This paper presents a scheme to improve the performance of radio MAC protocols in the case of TCP/IP multimedia traffic and small packets. First, the performance problems with small packets and their consequences are analysed. Then the Packet Frame Grouping scheme is presented, which is shown to improve the throughput and reduce the latency over MAC protocols based on CSMA/CA. Finally, the new protocol is simulated in various realistic scenarios to show its impact on different traffic types.
One of the main constraints of the radio medium is that bandwidth is scarce. 100 Mb/s shared medium is mainstream in the wired world, but the bit rate of common radio LANs is still below 2 Mb/s . Because the resource is limited, the medium is very likely to be used to its full capacity, and the efficiency and the fairness of the protocol is a real concern.
Because these techniques introduce some overhead, they are not worth using for small packets. And, if any network stack tries as much as possible to use large packets to increase the efficiency, in many cases it has to use small packets.
These packets carry a limited information and are therefore quite small (a few tens of bytes - 40 B for a TCP ack). On a typical large network, they can account for one third of the number of packets.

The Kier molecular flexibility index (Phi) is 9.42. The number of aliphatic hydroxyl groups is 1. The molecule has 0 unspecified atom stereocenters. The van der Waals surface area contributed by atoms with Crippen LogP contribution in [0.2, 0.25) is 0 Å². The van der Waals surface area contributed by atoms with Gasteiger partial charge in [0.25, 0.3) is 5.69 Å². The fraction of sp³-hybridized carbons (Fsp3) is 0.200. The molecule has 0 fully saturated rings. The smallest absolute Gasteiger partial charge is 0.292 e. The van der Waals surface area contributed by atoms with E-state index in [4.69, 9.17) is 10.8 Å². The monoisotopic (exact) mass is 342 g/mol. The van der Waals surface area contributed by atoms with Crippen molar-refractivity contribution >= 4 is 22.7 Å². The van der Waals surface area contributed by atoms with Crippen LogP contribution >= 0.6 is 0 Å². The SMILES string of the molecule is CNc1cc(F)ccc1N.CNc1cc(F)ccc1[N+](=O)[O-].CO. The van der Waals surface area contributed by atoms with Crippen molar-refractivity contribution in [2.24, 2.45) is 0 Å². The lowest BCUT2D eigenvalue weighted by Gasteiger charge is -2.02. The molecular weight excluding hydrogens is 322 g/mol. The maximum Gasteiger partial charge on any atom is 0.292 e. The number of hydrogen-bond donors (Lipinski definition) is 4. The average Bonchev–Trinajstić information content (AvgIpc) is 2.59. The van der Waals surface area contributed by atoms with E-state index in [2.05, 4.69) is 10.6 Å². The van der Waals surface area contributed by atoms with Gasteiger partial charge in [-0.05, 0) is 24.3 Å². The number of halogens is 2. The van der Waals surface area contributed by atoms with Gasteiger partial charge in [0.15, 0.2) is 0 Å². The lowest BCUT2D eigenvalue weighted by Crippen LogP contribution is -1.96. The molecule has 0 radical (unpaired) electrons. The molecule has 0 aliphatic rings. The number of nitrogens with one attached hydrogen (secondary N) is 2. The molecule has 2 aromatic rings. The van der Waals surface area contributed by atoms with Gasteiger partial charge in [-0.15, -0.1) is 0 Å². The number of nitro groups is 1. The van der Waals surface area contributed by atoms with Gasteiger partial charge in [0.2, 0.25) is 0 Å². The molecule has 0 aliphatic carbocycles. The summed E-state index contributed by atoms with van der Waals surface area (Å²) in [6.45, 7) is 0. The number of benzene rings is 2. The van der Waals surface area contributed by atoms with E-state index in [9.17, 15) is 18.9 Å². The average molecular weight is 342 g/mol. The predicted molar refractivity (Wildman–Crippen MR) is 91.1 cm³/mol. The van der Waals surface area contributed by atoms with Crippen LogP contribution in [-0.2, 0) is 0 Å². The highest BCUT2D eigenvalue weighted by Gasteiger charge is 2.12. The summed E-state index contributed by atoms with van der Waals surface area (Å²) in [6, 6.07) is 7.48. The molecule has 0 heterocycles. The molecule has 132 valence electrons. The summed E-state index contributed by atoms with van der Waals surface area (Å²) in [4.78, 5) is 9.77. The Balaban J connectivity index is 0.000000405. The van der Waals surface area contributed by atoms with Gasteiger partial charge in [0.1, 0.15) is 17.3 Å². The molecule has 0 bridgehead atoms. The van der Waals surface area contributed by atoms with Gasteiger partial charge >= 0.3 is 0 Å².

The main risk with such algorithms is that they tend to increase the latency : the network stack has to wait for enough "chunks" of data to arrive before sending the packet to the network adapter. To avoid this increase of latency, the waiting time is bounded. So, if the data doesn't arrive fast enough, the network stack will time out and generate small data packets.
Network cards provide multiple transmit buffers to compensate for the system latencies (Typical modern networking cards include 64 kB of memory for packet buffers). This reduces the efficiency of coalescence, because the protocol stack can't use it with packets already buffered on the card or in the process of being transmitted.
Of course, MAC designers could offer a high priority service at the MAC level optimised for that kind of traffic (802.11 point controller , some ad-hoc mechanism  or HiperLan  for example).
But, most networking stacks (like TCP/IP) don't include any priority management. So, for applications running on top of the networking stack, there is no way to communicate their priority requirements to the MAC level. And the MAC has no way to distinguish between the different kinds of traffic.
This is why very often the high priority service offered at the MAC level (if any) is not used and multimedia applications still use standard small UDP packets, despite the fact that some MAC protocols such as 100VG (802.12) have included dual priority for years.
The performance of most radio MAC protocols with small packets is not very good, as their optimisations apply only to medium and large packets. The main concerns are the high overhead and the unfairness.